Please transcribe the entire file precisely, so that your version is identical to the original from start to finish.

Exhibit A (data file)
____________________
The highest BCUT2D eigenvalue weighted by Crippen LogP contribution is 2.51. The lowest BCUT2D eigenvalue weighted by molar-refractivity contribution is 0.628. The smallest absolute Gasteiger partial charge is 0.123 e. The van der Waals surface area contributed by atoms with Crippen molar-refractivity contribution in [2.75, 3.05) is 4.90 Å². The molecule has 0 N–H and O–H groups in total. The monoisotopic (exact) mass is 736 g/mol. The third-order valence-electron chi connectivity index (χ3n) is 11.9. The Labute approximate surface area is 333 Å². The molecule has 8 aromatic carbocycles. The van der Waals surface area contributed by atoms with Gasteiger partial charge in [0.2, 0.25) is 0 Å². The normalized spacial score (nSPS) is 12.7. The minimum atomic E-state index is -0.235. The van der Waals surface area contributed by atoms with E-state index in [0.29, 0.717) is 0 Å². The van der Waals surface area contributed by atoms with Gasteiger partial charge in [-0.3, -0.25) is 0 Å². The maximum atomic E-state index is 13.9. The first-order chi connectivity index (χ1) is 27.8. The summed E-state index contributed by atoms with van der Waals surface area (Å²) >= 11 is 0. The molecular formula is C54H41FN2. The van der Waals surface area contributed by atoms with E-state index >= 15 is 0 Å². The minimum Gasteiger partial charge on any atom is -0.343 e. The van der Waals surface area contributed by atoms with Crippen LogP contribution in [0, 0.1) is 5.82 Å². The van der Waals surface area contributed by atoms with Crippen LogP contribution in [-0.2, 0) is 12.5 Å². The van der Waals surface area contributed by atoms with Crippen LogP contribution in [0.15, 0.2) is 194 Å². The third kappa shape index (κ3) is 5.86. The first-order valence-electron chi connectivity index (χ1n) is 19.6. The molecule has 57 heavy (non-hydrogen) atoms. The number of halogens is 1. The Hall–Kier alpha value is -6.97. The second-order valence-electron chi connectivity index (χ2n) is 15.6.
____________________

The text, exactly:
The highest BCUT2D eigenvalue weighted by Crippen LogP contribution is 2.51. The lowest BCUT2D eigenvalue weighted by molar-refractivity contribution is 0.628. The smallest absolute Gasteiger partial charge is 0.123 e. The van der Waals surface area contributed by atoms with Crippen molar-refractivity contribution in [2.75, 3.05) is 4.90 Å². The molecule has 0 N–H and O–H groups in total. The monoisotopic (exact) mass is 736 g/mol. The third-order valence-electron chi connectivity index (χ3n) is 11.9. The Labute approximate surface area is 333 Å². The molecule has 8 aromatic carbocycles. The van der Waals surface area contributed by atoms with Gasteiger partial charge in [0.2, 0.25) is 0 Å². The normalized spacial score (nSPS) is 12.7. The minimum atomic E-state index is -0.235. The van der Waals surface area contributed by atoms with E-state index in [0.29, 0.717) is 0 Å². The van der Waals surface area contributed by atoms with Gasteiger partial charge in [-0.3, -0.25) is 0 Å². The maximum atomic E-state index is 13.9. The first-order chi connectivity index (χ1) is 27.8. The summed E-state index contributed by atoms with van der Waals surface area (Å²) >= 11 is 0. The molecular formula is C54H41FN2. The van der Waals surface area contributed by atoms with E-state index >= 15 is 0 Å². The minimum Gasteiger partial charge on any atom is -0.343 e. The van der Waals surface area contributed by atoms with Crippen LogP contribution in [0, 0.1) is 5.82 Å². The van der Waals surface area contributed by atoms with Crippen LogP contribution in [-0.2, 0) is 12.5 Å². The van der Waals surface area contributed by atoms with Crippen LogP contribution in [0.15, 0.2) is 194 Å². The third kappa shape index (κ3) is 5.86. The first-order valence-electron chi connectivity index (χ1n) is 19.6. The molecule has 57 heavy (non-hydrogen) atoms. The number of halogens is 1. The Hall–Kier alpha value is -6.97. The second-order valence-electron chi connectivity index (χ2n) is 15.6.